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Can a machine send n network messages/packets (to n destinations), simultaneously? Is there a upper bound on level of parallelism and what affects network's parallelism.

More specific, say there are 2 packets and four event, s1, r1 and s2, r2 denotes send/receive packet 1 and send/receive packet 2. When we send asynchronously (like s1, s2...r1,r2) and synchronously (s1...r1,s2...,r2), does it matter? Could total latency be shorten in the case of asynchronous send.

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2 Answers 2

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Yes, they can. A NIC just transmits the frames the driver tells it to, and does it as soon as it can. NICs don't care about destinations.

Higher layers (e.g: TCP) are responsible for retransmissions, and have their own buffering. NICs usually can have several frames ready to be sent, but they stay little time in the NIC, as soon as the medium is free, and the NIC has transmitted a frame without collisions, it can take another frame ready for transmission.

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You basically have three choices:

  1. Point to point
  2. Multicast
  3. Broadcast

A point to point message goes from one source to one destination.

A multicast message goes from the source, to the router, and from there gets distributed to the multiple recipients. There are some relatively intelligent switches (usually called "layer 2+" or something on that order) that can handle multicasting as well, but your average "garden variety" switch usually can't/won't handle it.

A broadcast goes from the source to everything else on the local subnet. There are a cople of ways this can be done. Probably the most common is to send to the address 255.255.255.255. Broadcasting is supported directly by Ethernet, which has a "broadcast" MAC address of FF:FF:FF:FF:FF:FF.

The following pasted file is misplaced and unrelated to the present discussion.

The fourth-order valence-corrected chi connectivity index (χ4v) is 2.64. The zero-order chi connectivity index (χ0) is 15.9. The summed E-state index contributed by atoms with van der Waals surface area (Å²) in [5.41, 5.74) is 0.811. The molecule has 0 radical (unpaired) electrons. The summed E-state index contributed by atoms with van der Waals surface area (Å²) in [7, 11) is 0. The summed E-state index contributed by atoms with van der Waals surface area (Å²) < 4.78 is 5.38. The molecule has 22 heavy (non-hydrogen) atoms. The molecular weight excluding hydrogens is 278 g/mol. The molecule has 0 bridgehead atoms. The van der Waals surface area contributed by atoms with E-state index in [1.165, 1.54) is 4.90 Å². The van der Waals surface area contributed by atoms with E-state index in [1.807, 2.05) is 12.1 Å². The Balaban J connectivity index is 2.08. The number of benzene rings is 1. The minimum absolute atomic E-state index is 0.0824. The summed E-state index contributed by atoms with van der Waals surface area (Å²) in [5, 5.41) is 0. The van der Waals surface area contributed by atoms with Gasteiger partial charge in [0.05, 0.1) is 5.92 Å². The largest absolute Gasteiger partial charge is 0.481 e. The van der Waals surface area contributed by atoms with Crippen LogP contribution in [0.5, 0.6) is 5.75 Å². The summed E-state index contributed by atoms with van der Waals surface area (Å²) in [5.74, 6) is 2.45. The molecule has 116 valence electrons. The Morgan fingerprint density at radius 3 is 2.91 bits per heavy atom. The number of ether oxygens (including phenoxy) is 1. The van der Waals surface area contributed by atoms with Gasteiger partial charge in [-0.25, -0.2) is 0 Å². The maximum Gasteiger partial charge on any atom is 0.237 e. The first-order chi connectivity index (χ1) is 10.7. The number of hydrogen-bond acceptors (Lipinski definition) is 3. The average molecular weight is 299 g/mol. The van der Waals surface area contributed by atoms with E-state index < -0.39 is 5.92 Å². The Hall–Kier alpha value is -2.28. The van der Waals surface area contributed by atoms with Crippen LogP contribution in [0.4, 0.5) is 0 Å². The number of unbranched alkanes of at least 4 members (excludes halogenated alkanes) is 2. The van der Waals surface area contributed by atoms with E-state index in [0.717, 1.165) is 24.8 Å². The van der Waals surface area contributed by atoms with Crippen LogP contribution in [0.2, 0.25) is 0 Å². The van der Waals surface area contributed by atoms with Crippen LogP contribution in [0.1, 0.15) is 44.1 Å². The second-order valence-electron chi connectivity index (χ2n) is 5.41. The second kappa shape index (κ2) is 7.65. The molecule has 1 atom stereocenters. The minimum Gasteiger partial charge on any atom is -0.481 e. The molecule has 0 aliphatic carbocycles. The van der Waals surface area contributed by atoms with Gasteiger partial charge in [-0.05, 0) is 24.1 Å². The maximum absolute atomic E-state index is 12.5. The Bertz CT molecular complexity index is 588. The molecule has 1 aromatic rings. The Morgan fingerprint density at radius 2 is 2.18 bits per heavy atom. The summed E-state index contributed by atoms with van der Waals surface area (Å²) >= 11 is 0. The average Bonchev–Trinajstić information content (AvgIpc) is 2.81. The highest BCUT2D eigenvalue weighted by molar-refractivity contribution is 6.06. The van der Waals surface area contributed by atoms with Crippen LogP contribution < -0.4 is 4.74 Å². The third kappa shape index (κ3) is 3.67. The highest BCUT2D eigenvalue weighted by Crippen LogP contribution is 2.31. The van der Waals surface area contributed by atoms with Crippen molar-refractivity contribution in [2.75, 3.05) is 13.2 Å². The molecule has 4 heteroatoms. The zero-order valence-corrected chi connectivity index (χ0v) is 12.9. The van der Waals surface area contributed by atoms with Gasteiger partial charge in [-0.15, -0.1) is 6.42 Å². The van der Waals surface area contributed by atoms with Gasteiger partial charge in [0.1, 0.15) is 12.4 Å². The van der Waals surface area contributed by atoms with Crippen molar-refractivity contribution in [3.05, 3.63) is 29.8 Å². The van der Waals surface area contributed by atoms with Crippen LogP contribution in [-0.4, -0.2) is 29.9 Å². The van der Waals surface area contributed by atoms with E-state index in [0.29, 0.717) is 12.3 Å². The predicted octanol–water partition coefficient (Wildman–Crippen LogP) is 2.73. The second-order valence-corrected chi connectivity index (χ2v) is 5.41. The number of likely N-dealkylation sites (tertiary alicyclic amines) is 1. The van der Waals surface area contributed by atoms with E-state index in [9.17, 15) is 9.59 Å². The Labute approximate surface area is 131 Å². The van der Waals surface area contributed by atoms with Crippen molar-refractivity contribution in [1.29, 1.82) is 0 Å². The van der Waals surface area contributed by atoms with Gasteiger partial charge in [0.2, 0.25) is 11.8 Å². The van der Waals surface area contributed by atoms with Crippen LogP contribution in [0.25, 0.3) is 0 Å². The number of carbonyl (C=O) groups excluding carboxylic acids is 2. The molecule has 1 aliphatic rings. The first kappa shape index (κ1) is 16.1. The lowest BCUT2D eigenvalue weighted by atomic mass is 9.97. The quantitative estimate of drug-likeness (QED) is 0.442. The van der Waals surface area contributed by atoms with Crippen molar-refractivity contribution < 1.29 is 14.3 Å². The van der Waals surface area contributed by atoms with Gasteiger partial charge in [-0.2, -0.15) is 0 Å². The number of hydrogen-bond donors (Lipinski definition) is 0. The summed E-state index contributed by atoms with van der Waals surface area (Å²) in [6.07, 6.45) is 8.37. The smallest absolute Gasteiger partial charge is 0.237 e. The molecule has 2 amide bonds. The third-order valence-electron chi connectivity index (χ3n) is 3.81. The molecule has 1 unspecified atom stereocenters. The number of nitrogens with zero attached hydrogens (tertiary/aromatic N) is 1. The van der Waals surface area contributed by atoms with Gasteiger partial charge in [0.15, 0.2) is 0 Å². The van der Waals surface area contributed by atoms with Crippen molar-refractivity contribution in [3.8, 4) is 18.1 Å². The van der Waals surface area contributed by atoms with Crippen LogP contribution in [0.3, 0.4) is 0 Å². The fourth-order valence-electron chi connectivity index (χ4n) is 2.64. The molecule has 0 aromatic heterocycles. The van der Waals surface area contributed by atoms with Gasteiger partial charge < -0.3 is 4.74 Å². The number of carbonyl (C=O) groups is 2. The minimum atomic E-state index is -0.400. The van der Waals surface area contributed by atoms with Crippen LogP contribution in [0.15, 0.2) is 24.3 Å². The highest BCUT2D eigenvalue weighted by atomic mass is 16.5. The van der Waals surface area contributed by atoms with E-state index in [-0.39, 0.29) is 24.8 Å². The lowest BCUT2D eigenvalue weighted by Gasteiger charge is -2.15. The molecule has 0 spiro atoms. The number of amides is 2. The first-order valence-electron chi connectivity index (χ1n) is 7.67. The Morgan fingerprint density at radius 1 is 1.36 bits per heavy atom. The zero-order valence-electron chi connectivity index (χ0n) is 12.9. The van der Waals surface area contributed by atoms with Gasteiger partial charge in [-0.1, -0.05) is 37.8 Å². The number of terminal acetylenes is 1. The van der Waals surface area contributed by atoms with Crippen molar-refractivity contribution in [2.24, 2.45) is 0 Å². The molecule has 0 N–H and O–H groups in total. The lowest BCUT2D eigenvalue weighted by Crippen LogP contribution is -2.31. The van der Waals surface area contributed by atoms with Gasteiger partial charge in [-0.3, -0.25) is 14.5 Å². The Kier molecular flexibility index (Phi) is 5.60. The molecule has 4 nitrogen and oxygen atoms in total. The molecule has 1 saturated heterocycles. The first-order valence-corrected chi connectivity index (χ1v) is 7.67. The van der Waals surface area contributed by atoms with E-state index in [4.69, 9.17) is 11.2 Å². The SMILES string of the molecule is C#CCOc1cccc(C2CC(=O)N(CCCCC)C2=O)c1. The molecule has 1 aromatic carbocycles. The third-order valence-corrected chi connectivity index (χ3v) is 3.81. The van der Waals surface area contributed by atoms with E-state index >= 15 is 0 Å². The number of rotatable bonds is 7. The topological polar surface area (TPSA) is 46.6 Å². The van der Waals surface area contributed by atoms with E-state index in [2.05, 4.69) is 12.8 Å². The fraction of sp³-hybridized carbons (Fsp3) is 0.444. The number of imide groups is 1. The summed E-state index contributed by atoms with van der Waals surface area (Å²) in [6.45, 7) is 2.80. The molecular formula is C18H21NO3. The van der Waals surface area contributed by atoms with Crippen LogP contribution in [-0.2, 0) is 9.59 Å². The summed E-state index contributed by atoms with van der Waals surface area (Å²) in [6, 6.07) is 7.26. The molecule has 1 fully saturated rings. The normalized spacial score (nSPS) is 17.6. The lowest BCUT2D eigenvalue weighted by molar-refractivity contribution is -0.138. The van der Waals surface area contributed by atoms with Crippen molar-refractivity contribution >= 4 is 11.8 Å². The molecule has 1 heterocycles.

Note that IPv6 no longer supports broadcasting, but does have an "all hosts" multicast group that's vaguely similar.

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Which switches don't support multicast? Transparent bridges (i.e: garden-variety) just have to flood the frame to all ports except the originating port. Also, point-to-point is usually called unicast. –  ninjalj Jul 31 '11 at 1:24
    
Not sure if this make difference. but the question is more interested in sending multiple different messages, not one message to multiple destinations. –  Richard Jul 31 '11 at 1:30
1  
@Richard: In that case, it's simple: only one message can be sent at a time (ultimately, a network connection is a really fast serial port, so it really only sends one bit at any given time). Sending two different messages (whether to the same or different destinations) always has to be done serially. –  Jerry Coffin Jul 31 '11 at 3:25

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